November 27, 2013
When I’m not running my startup Speek where we’re busy providing the best conference calls possible, I love following music. And one thing I love is marveling at how much these two worlds have in common: the many parallels between the music industry and the startup community mean that the convergence of startups and music acts at conferences like SXSW and Tech Cocktail Celebrate is anything but coincidental.
Just a small sampling of the similarities between making it as a musician and making it as a startup founder:
- In order to really reach a large audience, you have to get signed (aka funded) by a label, either independent (angels) or corporate (VC)
- You need to surround yourself with a talented group/band/team (company)
- You directly perpetuate your brand in everything that you do and that your product/music becomes
- At the end of the day you are taking a huge risk and only the tiniest percentage of musicians/startups are going to make it big
- The more disruptive you are to the status quo, the better. In startups as in rock and hip hop, the best way to know you’re making something great is that you’re pissing people off.
Speaking of hip hop: unless you lived in a cave during the 90s (possibly Iowa) you’ve heard of the Wu-Tang Clan. The group took the music scene by storm with their raw beats and gritty lyrics about life in Staten Island and Brooklyn, which they melded with kung-fu movie clips and martial arts innuendo.
The group has introduced and launched the careers of affiliated artists and groups, and in 2008, About.com ranked them the No. 1 greatest hip hop group of all time, stating that “no weapon in hip-hop history can rival the chaotic cohesion of the Wu-Tang Clan…They were fearless in their approach. There’s a good reason no group has been able to successfully recreate their sound.” Rolling Stone called Wu-Tang Clan “the best rap group ever.” They are also, for my money, the clearest bridge between startup culture and the music biz.
The Wu-Tang Clan was formed by Robert Diggs aka RZA in the early 90s following some modest previous success. He teamed up with other solo stars from the New York boroughs of Staten Island and Brooklyn to form a new kind of super group—RZA, GZA, Method Man, Raekwon, Ghostface Killah, Inspectah Deck, U-God, Masta Killa, and the late Ol’ Dirty Bastard.
In other words, RZA gathered a bunch of creative, some possibly insane—I’m looking at you Dirty, rest in peace!—people with disparate but overlapping talents and combined them into a powerful, cohesive instrument that disrupted an entire industry. In the world of hip hop, there is a clear before and after when it comes to the Wu. This is as true on the business side as it is to the music. Wu-Tang Clan’s elaborate narratives and underlying mythology (positing Staten Island as the mystical “Shaolin”) changed what people assumed hip hop could do or say, and the way they approached the business of being the Wu-Tang Clan was no less transformative. Having been burnt previously by shady record company dealings, RZA knew that if he accepted the status quo, Wu-Tang would be nothing but glorified employees spitting genius to fill the coffers of their corporate overlords. Instead, Wu-Tang broke the mold: the deal RZA negotiated meant that the group would record as a group for RCA but that outside the group each member had complete independence and could work with other labels. This was unprecedented and opened the doors for the high degree of autonomy that many rappers and producers now take for granted. Sayeth the RZA:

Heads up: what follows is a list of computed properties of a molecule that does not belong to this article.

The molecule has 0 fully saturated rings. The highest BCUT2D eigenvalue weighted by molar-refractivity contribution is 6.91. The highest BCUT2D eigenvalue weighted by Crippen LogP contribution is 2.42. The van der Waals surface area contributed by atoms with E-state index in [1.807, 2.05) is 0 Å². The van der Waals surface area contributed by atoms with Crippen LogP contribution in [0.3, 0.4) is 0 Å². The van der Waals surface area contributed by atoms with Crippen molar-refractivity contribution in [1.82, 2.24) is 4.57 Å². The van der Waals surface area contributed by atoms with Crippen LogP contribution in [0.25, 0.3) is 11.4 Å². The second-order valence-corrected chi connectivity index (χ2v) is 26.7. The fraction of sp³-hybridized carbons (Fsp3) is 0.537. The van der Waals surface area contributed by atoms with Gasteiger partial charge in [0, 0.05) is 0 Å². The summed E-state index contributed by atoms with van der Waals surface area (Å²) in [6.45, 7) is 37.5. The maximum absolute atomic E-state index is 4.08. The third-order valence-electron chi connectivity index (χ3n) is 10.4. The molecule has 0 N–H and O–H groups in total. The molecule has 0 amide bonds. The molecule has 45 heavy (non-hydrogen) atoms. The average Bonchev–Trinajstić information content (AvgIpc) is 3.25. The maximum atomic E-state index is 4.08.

“We reinvented the way hip hop was structured, and what I mean is, you have a group signed to a label, yet the infrastructure of our deal was like anyone else’s […] We still could negotiate with any label we wanted, like Meth went with Def Jam, Rae stayed with Loud, Ghost went with Sony, GZA went with Geffen Records, feel me? […] And all these labels still put “Razor Sharp Records” on the credits […] Wu-Tang was a financial movement. So what do you wanna diversify…? […] Your assets?”
Don’t cry for RCA: having already gained some underground steam with the indie success of single “Protect Ya Neck,” Wu-Tang’s full-length debut went platinum and climbed far higher on the charts than it had a right to given RZA’s heavy production and esoteric touches, which set it apart from anything else you could find in mainstream hip hop and was hugely influential to the artists who followed.
Leaving artistry aside, Wu Tang’s collective financial achievements are astoundingly impressive. Besides selling many millions of records, the monks of Shaolin have also been some of the most reliably popular live acts in hip hop, and their careers have spilled over into film and television (Cheese!), to say nothing of the hundreds of millions made in merchandising.
By bringing together a group of insanely talented, committed people; by making something that had never existed but that there was clearly a hunger for; by using the corporate world to further their own mission while simultaneously subverting it—RZA and Wu-Tang changed the parameters of hip hop. What had previously been taken for granted was now completely up for grabs.
Not too bad for a startup from Staten Island.
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